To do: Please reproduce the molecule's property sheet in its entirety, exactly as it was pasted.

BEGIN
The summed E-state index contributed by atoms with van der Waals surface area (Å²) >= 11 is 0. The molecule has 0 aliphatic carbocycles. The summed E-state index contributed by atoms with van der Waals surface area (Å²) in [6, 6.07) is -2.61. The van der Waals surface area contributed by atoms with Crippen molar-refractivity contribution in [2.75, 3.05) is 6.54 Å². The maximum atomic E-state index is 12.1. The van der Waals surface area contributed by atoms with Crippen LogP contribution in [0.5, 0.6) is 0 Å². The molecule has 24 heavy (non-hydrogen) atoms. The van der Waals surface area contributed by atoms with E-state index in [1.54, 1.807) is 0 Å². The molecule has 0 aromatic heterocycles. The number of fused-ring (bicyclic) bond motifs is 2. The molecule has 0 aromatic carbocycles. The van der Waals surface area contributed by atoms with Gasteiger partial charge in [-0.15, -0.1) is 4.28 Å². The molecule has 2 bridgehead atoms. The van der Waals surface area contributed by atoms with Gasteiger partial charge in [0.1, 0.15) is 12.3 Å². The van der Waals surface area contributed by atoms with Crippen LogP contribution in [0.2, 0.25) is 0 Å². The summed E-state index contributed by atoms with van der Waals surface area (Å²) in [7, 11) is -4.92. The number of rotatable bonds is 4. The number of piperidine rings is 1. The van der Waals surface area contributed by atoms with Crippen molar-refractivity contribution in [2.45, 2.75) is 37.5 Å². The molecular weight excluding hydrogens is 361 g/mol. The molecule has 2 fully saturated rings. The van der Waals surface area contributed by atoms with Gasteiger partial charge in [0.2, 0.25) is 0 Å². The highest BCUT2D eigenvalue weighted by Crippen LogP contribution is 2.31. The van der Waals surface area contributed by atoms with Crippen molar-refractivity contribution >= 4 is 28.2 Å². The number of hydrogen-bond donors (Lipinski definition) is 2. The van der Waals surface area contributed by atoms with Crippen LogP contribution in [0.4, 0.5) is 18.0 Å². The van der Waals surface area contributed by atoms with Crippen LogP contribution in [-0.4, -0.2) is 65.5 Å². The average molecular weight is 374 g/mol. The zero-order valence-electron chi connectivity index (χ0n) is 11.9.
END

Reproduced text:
The summed E-state index contributed by atoms with van der Waals surface area (Å²) >= 11 is 0. The molecule has 0 aliphatic carbocycles. The summed E-state index contributed by atoms with van der Waals surface area (Å²) in [6, 6.07) is -2.61. The van der Waals surface area contributed by atoms with Crippen molar-refractivity contribution in [2.75, 3.05) is 6.54 Å². The maximum atomic E-state index is 12.1. The van der Waals surface area contributed by atoms with Crippen LogP contribution in [0.5, 0.6) is 0 Å². The molecule has 24 heavy (non-hydrogen) atoms. The van der Waals surface area contributed by atoms with E-state index in [1.54, 1.807) is 0 Å². The molecule has 0 aromatic heterocycles. The number of fused-ring (bicyclic) bond motifs is 2. The molecule has 0 aromatic carbocycles. The van der Waals surface area contributed by atoms with Gasteiger partial charge in [-0.15, -0.1) is 4.28 Å². The molecule has 2 bridgehead atoms. The van der Waals surface area contributed by atoms with Gasteiger partial charge in [0.1, 0.15) is 12.3 Å². The van der Waals surface area contributed by atoms with Crippen LogP contribution in [0.2, 0.25) is 0 Å². The summed E-state index contributed by atoms with van der Waals surface area (Å²) in [7, 11) is -4.92. The number of rotatable bonds is 4. The number of piperidine rings is 1. The van der Waals surface area contributed by atoms with Crippen molar-refractivity contribution in [2.45, 2.75) is 37.5 Å². The molecular weight excluding hydrogens is 361 g/mol. The molecule has 2 fully saturated rings. The van der Waals surface area contributed by atoms with Gasteiger partial charge in [0.2, 0.25) is 0 Å². The highest BCUT2D eigenvalue weighted by Crippen LogP contribution is 2.31. The van der Waals surface area contributed by atoms with Crippen molar-refractivity contribution >= 4 is 28.2 Å². The number of hydrogen-bond donors (Lipinski definition) is 2. The van der Waals surface area contributed by atoms with Crippen LogP contribution in [0.4, 0.5) is 18.0 Å². The van der Waals surface area contributed by atoms with Crippen LogP contribution in [-0.4, -0.2) is 65.5 Å². The average molecular weight is 374 g/mol. The zero-order valence-electron chi connectivity index (χ0n) is 11.9.